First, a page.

HBOs “The Night Of” is an emotionally palpable, elegantly shot, slow burning mystery/drama that relies on great acting, a dark form, and wonderfully subtle intensity.
Based on the 2008 BBC series “Criminal Justice” written by Peter Moffat, HBO has turned the show into an 8-episode mini-series. Richard Price and Steven Zaillian are the creators, writers and executive producers, who both tout impressive filmographies. Price previously wrote for “The Wire” (also HBO) and Zaillian has written for films that include “Moneyball” and “Schindler’s List”. Zaillian, who previously directed “All the King’s Men” in 2006, will be directing all but one episode.
The first episode, which was released online two weeks ahead of its on-air premiere, is a superbly crafted set up – a young woman gets brutally murdered in a normally homicide-free part of New York – for the aftermath of legal turmoil and search for missing, drug-fueled memories the protagonist will deal with for the rest of the series. When Naz (a well cast Riz Ahmed) spends a night with a woman (Sofia Black-D’Elia) he just met, he wakes up to find her mutilated body with no recollection of what happened and soon after becomes the main, and only, suspect. He accepts the help of Jack Stone (John Turturro), an eczematous attorney who finds Naz’s case interesting. The casually-dressed Stone’s strict adherence to not wanting to hear Naz’s side of the story is problematic for the young college student who wants to explain his innocence.
Adding uncertainty to Naz’s charges is Detective Box (Bill Camp), who is pulled between the overwhelming evidence against Stone’s client and an inkling that he’s not getting the big picture. “What am I not seeing?” he asks Naz during initial questioning. He comes off sincere, understanding, venerably professional, but his nickname, the “subtle beast”, hints at how subdued his manipulations are.
The point is that nothing is as it seems. Not the crime and certainly not the people. Even Stone’s character is portrayed with having possible duplicitous intentions in taking on Naz’s case. And Andrea, the slain woman? Not even her estranged step-father Don (Paul Sparks) can answer all of Detective Box’s questions about her shady lifestyle.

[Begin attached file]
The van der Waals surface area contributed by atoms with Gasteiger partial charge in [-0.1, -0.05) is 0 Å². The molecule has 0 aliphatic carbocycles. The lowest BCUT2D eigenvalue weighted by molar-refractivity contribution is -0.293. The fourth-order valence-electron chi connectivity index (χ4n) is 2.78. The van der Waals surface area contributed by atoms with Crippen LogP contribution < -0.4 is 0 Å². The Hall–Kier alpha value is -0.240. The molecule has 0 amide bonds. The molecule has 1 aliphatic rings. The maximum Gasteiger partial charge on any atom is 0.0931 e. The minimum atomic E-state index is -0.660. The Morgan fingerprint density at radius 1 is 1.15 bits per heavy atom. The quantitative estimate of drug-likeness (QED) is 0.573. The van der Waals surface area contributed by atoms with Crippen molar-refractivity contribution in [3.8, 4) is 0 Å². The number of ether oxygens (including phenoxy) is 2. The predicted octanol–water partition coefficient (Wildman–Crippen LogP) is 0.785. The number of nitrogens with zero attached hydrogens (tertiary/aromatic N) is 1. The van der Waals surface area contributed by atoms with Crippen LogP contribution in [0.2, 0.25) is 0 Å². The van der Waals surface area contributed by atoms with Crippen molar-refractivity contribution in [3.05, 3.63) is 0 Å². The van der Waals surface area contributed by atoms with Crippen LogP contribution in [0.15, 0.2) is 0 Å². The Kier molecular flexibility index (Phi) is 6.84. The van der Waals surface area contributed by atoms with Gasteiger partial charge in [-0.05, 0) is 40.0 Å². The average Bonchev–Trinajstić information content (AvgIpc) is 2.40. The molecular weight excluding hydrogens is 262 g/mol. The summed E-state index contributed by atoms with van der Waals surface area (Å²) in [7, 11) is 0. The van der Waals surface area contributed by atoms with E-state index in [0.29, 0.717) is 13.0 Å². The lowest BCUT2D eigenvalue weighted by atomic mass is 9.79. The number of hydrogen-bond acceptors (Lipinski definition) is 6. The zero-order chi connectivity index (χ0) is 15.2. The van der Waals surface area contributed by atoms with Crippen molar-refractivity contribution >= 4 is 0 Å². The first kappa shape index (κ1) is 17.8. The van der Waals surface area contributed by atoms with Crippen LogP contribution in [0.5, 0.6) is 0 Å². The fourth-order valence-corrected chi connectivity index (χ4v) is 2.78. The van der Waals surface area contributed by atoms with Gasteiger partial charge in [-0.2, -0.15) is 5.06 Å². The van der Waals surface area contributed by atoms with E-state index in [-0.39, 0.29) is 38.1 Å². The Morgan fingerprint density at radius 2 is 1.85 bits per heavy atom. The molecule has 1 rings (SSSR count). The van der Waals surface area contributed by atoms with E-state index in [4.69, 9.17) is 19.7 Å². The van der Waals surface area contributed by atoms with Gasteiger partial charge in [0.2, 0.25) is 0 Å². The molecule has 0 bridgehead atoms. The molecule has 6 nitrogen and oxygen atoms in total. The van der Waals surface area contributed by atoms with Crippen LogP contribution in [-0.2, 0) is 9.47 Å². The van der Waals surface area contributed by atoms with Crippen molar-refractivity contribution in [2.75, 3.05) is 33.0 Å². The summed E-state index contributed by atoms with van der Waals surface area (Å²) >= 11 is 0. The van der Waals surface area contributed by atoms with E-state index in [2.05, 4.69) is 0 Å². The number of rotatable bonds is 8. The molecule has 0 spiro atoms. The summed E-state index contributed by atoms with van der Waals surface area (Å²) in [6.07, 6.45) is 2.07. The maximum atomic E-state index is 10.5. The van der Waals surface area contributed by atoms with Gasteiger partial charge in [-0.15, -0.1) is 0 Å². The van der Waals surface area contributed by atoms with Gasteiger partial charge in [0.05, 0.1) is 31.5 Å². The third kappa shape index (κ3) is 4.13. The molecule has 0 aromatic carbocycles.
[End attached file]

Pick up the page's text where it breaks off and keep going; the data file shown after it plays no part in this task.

Bringing levity to the series is, of course, Turturro. Originally, James Gandolfini was cast as Stone (you can see his name in the credits as executive producer) and appeared as Stone in the unaired Pilot. After his death, Robert DeNiro was attached to the role, before finally being given to Turturro. Turturro’s Stone is emotionally elusive but charming. We still don’t know why he’s representing Naz, but his scenes are alluring, whether he’s playing the part of do-as-I-say lawyer or throwing back the cheeky ball-busting talk at the precinct. Then there’s J.D. Williams (Bodie from “The Wire”) playing a passerby who saw Naz and Andrea together the night they met. Hopefully he’s given more scenes beyond the first episode, because he’s always a welcome personality in any cast.
The small bursts of levity add a nice balance with Ahmed’s scenes which are mostly gloomy. The intrusive monitoring and humiliating strip searches are alluding that he’s just as much a victim as anyone else in the case.
But by the time you get to the second episode, you’re so submerged in the story, you don’t care as much who it is, as long as the story-telling continues to pan out in the same gritty, unassuming manner. When the camera isn’t focused on Naz’s timorous bug-eyes, it understatedly dances around, landing on images of simple surroundings like the reverberating reflection of marching inmates in a rain puddle.
The series steers clear of being too political. Naz’s nationality comes into question a few times – he’s a Pakistani Queens native – but the series has yet to veer into the tricky xenophobic area that shows like “Homeland” and “24” love to nestle in (and exploit).
“The Night Of” offers viewers a glance at the rigid, often pockmarked criminal justice system in a way that’s more entertaining than it is didactic. It looks to explore some of the issues that mire the system it inhabits, while also being a character study of the type of people that get caught up in it, whether voluntarily or not. The search for the truth can often be just as satisfying as the answer, especially when you have a cast this good.